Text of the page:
On 24 September 2020, the European Commission unveiled its Digital Finance Package. The package covers 5 key areas:

  1. Digital finance strategy (DFS)
  2. Retail payments strategy (RPS)
  3. Draft Regulation Of Crypto-assets (MiCA)
  4. Pilot regime for market infrastructures based on distributed ledger technology (DLT)
  5. Digital operational resilience / cloud computing (DORA)

Our International Finance and Financial Regulation Group have reviewed the package and have summarised their key findings below.

1. Digital Finance Strategy (DFS)

The European Commission has set out a strategic objective addressing the need to drive and harness digital transformation within the EU financial sector by promoting new opportunities and tackling the risks and benefits to consumers and businesses, while ensuring an integrated and level playing field for existing and new market players.

The implementation of this strategy is based on four instrumental targets ("priorities"):

  1. removing fragmentation in the Digital Single Market for financial services;
  2. adapting the EU regulatory framework to facilitate digital innovation;
  3. establishing a European financial data-space to promote data-driven innovation in finance;
  4. addressing key-challenges and risks associated with digital transformation of the financial sector.

To achieve the first target, the Commission will carry out the following actions:

  • implementing a harmonised pan-EU regulatory framework on the use of an interoperable digital identity, enabling consumers and firms to have quick and easy access to cross-border digital financial services which will enable safe remote "on-boarding" by financial institutions;
  • redefining and harmonising customer-due-diligence (CDD) requirements to avoid having different processes in each EU Member State.

In this respect, changes and innovations to the Anti-Money Laundering (AML) and Counter-Terrorism Financing (CTF) rules as well as the Electronic identification and trust services for electronic transaction Regulation (e-IDAS Regulation) will be introduced by 2024.

The new legal framework should also determine the basis which the 'on-boarding' information may be reused (e.g., 'on-boarding' with another provider, and access to other non-banking services).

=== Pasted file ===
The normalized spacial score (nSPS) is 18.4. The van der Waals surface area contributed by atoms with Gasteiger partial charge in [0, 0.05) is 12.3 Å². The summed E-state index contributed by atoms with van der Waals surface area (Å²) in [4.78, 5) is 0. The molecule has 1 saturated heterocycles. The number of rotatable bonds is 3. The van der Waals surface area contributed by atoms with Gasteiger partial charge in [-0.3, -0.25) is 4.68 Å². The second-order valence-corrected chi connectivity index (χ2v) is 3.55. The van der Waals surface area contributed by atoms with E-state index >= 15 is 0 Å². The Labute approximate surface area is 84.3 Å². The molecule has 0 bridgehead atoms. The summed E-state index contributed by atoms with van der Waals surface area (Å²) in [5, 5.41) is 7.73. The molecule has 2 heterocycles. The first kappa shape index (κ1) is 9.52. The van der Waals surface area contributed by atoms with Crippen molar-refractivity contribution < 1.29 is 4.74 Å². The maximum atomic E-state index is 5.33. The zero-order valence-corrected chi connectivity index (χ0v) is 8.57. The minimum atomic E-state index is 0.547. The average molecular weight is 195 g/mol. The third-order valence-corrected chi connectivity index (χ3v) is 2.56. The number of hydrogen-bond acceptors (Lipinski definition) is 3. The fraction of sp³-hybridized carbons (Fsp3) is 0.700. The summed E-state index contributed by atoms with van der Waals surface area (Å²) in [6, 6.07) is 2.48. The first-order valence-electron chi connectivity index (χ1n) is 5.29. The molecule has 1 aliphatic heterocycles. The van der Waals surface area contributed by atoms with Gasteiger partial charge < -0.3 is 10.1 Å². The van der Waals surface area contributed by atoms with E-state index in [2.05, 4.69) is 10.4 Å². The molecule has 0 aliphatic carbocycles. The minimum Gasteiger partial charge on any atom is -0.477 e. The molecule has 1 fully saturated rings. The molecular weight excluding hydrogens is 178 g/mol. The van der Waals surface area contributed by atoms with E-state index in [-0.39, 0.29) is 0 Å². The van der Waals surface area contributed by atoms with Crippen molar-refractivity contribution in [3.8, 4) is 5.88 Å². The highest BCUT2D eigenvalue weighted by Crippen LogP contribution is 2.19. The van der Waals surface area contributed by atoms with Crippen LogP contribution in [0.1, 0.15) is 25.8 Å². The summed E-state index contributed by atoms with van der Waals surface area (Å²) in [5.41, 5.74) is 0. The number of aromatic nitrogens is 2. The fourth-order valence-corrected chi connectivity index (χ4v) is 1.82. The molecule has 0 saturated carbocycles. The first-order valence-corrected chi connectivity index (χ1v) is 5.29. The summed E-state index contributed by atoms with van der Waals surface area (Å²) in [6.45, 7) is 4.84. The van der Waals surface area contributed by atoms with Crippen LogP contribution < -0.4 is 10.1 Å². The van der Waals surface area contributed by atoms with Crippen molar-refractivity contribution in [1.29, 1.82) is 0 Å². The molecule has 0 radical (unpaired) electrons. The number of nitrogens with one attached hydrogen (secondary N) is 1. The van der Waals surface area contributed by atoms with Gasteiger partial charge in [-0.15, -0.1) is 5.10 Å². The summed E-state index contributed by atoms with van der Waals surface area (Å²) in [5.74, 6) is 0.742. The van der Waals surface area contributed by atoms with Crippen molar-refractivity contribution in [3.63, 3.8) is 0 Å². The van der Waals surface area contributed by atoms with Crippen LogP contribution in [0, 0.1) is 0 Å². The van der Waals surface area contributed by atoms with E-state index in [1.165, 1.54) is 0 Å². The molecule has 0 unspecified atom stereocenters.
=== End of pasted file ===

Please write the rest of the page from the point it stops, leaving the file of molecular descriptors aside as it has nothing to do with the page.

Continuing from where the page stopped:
• examining the need to introduce additional harmonised licensing and passporting regimes in the areas with high potential for digital finance. This would be reached through close work with the European supervisory authorities (ESAs) and the European Forum of Innovation Facilitators (EFIF);
  • establishing a new EU digital finance platform to encourage cooperation between private (e.g. fintech startups etc.) and public stakeholders (supervisory authorities; national innovator facilitators etc.).

For this second target, the Commission announced specific initiatives:

  • by 2024 the EU should implement a new comprehensive legal framework for distributed ledger technology (DLT) and crypto-assets in the financial sector, with differentiation based on a taxonomy of types of crypto-assets. In addition to this, the Commission will consider updating the prudential rules for crypto-assets held by financial firms.

Alongside these measures, the Commission supports the work of central banks, and in particular, the ECB, in considering issuing a retail central bank digital currency (CBDC) available to the general public, while safeguarding the legal tender of euro cash.

  • a proposal to launch a European cloud services market by the end of 2022, integrating the various (alternative) cloud service offerings on the market, to promote the use of cloud computing solutions;
  • promoting investments in software by adapting prudential rules (in the form of regulatory technical standards (RTS)) on intangible assets, in order to facilitate a transition to a more digitalised banking sector;
  • promoting adoption of artificial intelligence tools by providing legal clarity – through joint work between the Commission, ESAs and ECB – on the use of artificial intelligence (AI) applications in financial services, possibly by developing regulatory and supervisory guidance.

This guidance should follow the upcoming proposal for a new regulatory framework for AI planned in 2021.

Finally, the Commission aims to ensure that the EU regulatory requirements for financial services do not create obstacles to the use of new technologies, through regular legislative reviews and interpretative guidance.

In relation to the third target, setting up a common financial data space helps integrate European capital markets, channel investments into sustainable activities, support innovation and bring efficiencies for consumers and businesses. To achieve this target, the Commission proposed a number of specific measures:

  • ensuring by 2024 that publicly released information under EU financial services legislation to be disclosed in standardised and machine-readable formats;

The Commission will implement EU infrastructure and interoperability to facilitate access to all publicly available disclosure relevant to capital markets (as part of the Capital Markets Union Action Plan).

  • development of a strategy on supervisory data in 2021 - together with the ESAs - to help ensure that supervisory reporting requirements are unambiguous, aligned, harmonised and suitable for automated reporting;
  • a legislative proposal for a new open finance framework for business-to-business customer data sharing in the EU financial sector by mid-2022, building on and in full alignment with broader data access initiatives (including the upcoming Data Act, and the Digital Services Act) and in coordination with the review of the Payment Services Directive (PSD2) in 2021.

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Originally Published by Bird & Bird LLP, February 2021

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